What is Bitcoin’s role in the future of finance?
Over the last 12 months, we’ve witnessed a litany of financial catastrophes.
From the collapse of the LUNA cryptocurrency and UST stablecoin in May 2022 to the bank failures of March 2023 and everything in between, it now seems apparent that almost nowhere can be considered a monetary safe haven.
Stocks, bonds, cryptocurrencies, and commodities have all faltered or remained flat during this time, with the exception of the NASDAQ, which is up about 25% year-to-date. In Q1/Q2 of 2023, gold and silver appear to be doing better than usual.
But other than that, only one asset has remained steadfast amongst a sea of red: Bitcoin.
Vindication for Hodlers
After many years of debate and even outright ridicule from doubters, Bitcoiners have been vindicated in their view that Bitcoin represents the ultimate safe haven asset. Investors faced with no other option will find themselves looking for an “escape hatch” when turbulent times present themselves.
A form of unconfiscatable digital hard money, Bitcoin can be seen as the ultimate way to preserve purchasing power and protect the value of an individual’s labor. No other asset offers the same advantages. And all other assets carry greater risks.
This might seem like a radical statement to some. After all, the volatility of Bitcoin versus the US dollar can be legendary at times. And because investors tend to associate risk with volatility, it stands to reason that Bitcoin has one of the highest risk profiles around.
But this line of logic is, and always has been, flawed.
If there’s one lesson many investors have learned the hard way over the past year, it is that risk involves more than just volatility.
This is a major part of the message that Bitcoin hodlers have been preaching for many years now. While numerous risks can be mentioned, two of the most prominent include:
- Counterparty risk, and
- Currency devaluation risk.
Let’s take a closer look at each of these.
Currency Devaluation Risk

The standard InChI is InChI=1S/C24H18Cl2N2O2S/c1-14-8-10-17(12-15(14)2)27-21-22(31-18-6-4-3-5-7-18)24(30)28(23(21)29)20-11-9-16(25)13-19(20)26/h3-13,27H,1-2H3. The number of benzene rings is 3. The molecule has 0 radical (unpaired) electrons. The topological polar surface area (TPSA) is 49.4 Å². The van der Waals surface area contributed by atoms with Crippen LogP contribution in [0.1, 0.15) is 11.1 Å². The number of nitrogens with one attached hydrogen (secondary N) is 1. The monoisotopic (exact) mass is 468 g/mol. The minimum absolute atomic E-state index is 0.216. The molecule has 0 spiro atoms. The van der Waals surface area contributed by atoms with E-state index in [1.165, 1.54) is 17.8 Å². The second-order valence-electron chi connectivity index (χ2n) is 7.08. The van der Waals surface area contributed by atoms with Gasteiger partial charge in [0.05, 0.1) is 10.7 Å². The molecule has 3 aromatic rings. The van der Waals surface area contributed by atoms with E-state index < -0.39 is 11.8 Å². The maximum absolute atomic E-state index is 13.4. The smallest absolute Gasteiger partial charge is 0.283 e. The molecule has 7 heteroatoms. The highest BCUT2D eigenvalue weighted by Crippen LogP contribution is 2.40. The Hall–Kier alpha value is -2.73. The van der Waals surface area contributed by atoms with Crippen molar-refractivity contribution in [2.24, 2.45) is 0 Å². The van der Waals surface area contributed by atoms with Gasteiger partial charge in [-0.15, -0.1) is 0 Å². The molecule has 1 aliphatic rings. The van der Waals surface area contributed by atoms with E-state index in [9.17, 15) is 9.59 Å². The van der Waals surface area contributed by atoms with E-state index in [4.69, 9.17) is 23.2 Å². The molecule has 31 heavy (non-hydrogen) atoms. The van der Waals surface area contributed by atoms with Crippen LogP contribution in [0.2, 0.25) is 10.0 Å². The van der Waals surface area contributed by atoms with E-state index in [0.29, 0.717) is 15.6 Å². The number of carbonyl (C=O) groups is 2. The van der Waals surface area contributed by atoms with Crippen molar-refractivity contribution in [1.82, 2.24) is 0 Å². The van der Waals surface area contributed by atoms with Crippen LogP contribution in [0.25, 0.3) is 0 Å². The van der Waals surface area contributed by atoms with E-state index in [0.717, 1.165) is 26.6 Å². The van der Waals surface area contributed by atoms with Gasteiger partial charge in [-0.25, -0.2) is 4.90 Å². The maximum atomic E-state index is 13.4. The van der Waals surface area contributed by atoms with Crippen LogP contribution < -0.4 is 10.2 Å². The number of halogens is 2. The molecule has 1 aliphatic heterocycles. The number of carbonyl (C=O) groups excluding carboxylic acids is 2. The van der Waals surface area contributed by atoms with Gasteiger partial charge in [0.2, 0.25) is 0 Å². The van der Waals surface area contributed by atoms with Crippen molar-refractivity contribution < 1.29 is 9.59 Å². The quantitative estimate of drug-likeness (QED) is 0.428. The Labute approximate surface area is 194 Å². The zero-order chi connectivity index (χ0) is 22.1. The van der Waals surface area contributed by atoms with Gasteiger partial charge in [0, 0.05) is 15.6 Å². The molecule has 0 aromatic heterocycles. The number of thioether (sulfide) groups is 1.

The problem with other, more traditional investments is that they can all be classified as currency derivatives.
Bonds, stocks, ETFs, real estate, fine art…all of them can go up in value, of course. But their nominal value (the number of dollars they are worth) differs from their real value (price in dollars after accounting for inflation).
The S&P 500 index, for example, is one of the most often cited measures of stock market performance. The index tends to rise by about 7% per year on average, historically.
During normal times, this seems like a reasonable return. If inflation is 2%, then the real rate of return for an S&P 500 index fund could be 5%.
But what about years like 2021 and 2022, where inflation rises far beyond 2%? In those years, the real return of the S&P goes negative.
For the price of real estate, the results can be somewhat better. Real estate prices tend to keep pace with or exceed the inflation rate. In fact, some market observers argue that the price of real estate is a better measure of inflation than the aggregate measures utilized by government agencies.
After all, the price of housing is among the average person’s greatest expenses. If the Consumer Price Index (CPI) rises by 9%, but the cost of your rent rises 25% in one year, which one are you likely to be more concerned with?
Counterparty risk can be seen as even more of a threat than currency devaluation. While fiat currencies are constantly losing value, the process is a slow one, which is why many people don’t notice it.
When counterparty risk rears its ugly head, investors or depositors can lose everything overnight.